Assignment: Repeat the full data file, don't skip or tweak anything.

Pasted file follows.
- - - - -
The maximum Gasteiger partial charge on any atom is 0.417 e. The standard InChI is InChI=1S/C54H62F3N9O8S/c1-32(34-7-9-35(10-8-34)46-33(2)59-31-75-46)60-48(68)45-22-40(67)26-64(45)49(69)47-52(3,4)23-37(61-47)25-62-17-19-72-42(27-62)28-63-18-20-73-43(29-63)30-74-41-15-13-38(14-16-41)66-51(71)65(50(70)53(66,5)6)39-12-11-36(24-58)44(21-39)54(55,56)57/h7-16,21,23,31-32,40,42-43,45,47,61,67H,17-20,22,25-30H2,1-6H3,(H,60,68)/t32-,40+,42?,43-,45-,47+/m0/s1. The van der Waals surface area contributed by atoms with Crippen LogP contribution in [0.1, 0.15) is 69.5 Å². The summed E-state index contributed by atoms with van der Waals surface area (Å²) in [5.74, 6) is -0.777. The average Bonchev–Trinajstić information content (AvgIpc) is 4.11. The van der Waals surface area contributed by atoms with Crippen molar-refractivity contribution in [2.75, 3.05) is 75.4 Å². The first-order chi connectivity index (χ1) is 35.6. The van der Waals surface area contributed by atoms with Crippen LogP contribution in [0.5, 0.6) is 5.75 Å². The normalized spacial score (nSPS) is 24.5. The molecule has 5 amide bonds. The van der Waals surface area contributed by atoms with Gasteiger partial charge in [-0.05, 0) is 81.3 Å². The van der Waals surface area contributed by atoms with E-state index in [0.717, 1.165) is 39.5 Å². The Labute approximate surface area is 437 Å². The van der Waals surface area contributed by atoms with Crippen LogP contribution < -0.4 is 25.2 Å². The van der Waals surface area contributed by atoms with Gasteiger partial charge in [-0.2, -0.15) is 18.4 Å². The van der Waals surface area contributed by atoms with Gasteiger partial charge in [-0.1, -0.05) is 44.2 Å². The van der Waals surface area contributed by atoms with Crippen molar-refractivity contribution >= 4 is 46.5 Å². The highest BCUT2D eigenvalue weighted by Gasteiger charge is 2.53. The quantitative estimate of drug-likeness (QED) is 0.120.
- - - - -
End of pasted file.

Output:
The maximum Gasteiger partial charge on any atom is 0.417 e. The standard InChI is InChI=1S/C54H62F3N9O8S/c1-32(34-7-9-35(10-8-34)46-33(2)59-31-75-46)60-48(68)45-22-40(67)26-64(45)49(69)47-52(3,4)23-37(61-47)25-62-17-19-72-42(27-62)28-63-18-20-73-43(29-63)30-74-41-15-13-38(14-16-41)66-51(71)65(50(70)53(66,5)6)39-12-11-36(24-58)44(21-39)54(55,56)57/h7-16,21,23,31-32,40,42-43,45,47,61,67H,17-20,22,25-30H2,1-6H3,(H,60,68)/t32-,40+,42?,43-,45-,47+/m0/s1. The van der Waals surface area contributed by atoms with Crippen LogP contribution in [0.1, 0.15) is 69.5 Å². The summed E-state index contributed by atoms with van der Waals surface area (Å²) in [5.74, 6) is -0.777. The average Bonchev–Trinajstić information content (AvgIpc) is 4.11. The van der Waals surface area contributed by atoms with Crippen molar-refractivity contribution in [2.75, 3.05) is 75.4 Å². The first-order chi connectivity index (χ1) is 35.6. The van der Waals surface area contributed by atoms with Crippen LogP contribution in [0.5, 0.6) is 5.75 Å². The normalized spacial score (nSPS) is 24.5. The molecule has 5 amide bonds. The van der Waals surface area contributed by atoms with Gasteiger partial charge in [-0.05, 0) is 81.3 Å². The van der Waals surface area contributed by atoms with E-state index in [0.717, 1.165) is 39.5 Å². The Labute approximate surface area is 437 Å². The van der Waals surface area contributed by atoms with Crippen LogP contribution < -0.4 is 25.2 Å². The van der Waals surface area contributed by atoms with Gasteiger partial charge in [-0.2, -0.15) is 18.4 Å². The van der Waals surface area contributed by atoms with Gasteiger partial charge in [-0.1, -0.05) is 44.2 Å². The van der Waals surface area contributed by atoms with Crippen molar-refractivity contribution >= 4 is 46.5 Å². The highest BCUT2D eigenvalue weighted by Gasteiger charge is 2.53. The quantitative estimate of drug-likeness (QED) is 0.120.